OPINION: The then and now of City Heights

When many folks think about City Heights, they often think about it in a bad light. City Heights is often categorized as ghetto, but not everyone knows the true story of City Heights’ transformation and the positive impact it now has on families and children because of new youth programs. Y-Tip and Mid-City CAN are but two examples.

“I honestly wish these programs existed when I was a kid,” said Dale Silva, who graduated from Hoover High School in 1985.

Silva remembers when the Mid City Police Station on Fairmount Avenue and Landis Street was home to a Vons grocery store. And he recalls when Pearson Ford stood at the site of the new YMCA on El Cajon Boulevard. And several elementary schools in the neighborhood didn’t even exist.

Back then, a large number of youths felt like they had to know how to fight to survive; many ended up joining gangs or were under bad influences. That is no longer the case.

Y-Tip allows high school students to receive a free YMCA membership in exchange for meeting a few requirements. These include maintaining a minimum GPA and completing community service hours with the YMCA. Mid-City CAN is a youth advocacy program that allows high school students’ voices to be heard within the community. Its main focus is to allow the youths in City Heights to create new opportunities for themselves and for generations to come.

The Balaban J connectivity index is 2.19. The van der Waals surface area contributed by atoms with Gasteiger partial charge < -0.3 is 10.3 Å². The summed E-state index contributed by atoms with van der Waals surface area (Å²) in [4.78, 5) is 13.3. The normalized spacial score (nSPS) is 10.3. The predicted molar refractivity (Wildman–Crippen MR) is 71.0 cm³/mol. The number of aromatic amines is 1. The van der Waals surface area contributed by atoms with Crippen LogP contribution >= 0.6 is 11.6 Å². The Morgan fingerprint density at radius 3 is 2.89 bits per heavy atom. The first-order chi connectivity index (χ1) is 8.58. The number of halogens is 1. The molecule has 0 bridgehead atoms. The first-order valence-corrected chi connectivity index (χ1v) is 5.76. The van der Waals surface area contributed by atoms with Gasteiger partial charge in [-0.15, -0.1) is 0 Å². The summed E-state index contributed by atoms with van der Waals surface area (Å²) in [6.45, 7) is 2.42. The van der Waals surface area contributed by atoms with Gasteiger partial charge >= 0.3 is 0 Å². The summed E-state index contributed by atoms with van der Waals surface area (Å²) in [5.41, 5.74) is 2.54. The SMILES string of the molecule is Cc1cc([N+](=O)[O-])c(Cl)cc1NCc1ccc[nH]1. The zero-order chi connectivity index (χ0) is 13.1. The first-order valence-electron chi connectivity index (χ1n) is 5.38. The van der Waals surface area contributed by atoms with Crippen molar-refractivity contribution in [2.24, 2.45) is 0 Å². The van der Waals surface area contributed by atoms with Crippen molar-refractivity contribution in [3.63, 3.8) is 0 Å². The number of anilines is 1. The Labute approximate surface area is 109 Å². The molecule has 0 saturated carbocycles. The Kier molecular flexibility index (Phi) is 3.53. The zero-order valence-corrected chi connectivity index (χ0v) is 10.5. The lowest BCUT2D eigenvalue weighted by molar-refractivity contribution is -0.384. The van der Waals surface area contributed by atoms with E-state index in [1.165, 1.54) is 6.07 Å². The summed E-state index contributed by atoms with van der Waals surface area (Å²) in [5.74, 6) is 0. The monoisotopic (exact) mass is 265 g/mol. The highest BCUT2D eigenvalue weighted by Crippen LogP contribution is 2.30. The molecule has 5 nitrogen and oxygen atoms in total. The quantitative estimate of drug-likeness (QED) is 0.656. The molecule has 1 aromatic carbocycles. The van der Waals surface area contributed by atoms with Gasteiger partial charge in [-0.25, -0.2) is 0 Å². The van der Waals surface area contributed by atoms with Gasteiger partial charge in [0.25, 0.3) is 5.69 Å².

“Mid-City CAN is a place you can call home, develop friendships that last and help your community become better for generations to come,” said Terry Stanley, a Mid-City CAN youth organizer.

To get involved with Y-Tip, go to the front office of the new YMCA located on 43rd Street and El Cajon Boulevard and ask about the program. To join Mid-City CAN, go to the Price Charities building located on Fairmount and University and take the elevator to the fifth floor. Hopefully in 10 years, all the youths in our community will be taking part not only in these wonderful programs, but in new ventures aimed at continually improving our great neighborhood.

Denise Becerra is participating in the University of San Diego Journalism Mentorship Program which pairs high school students with college journalism majors attending USD.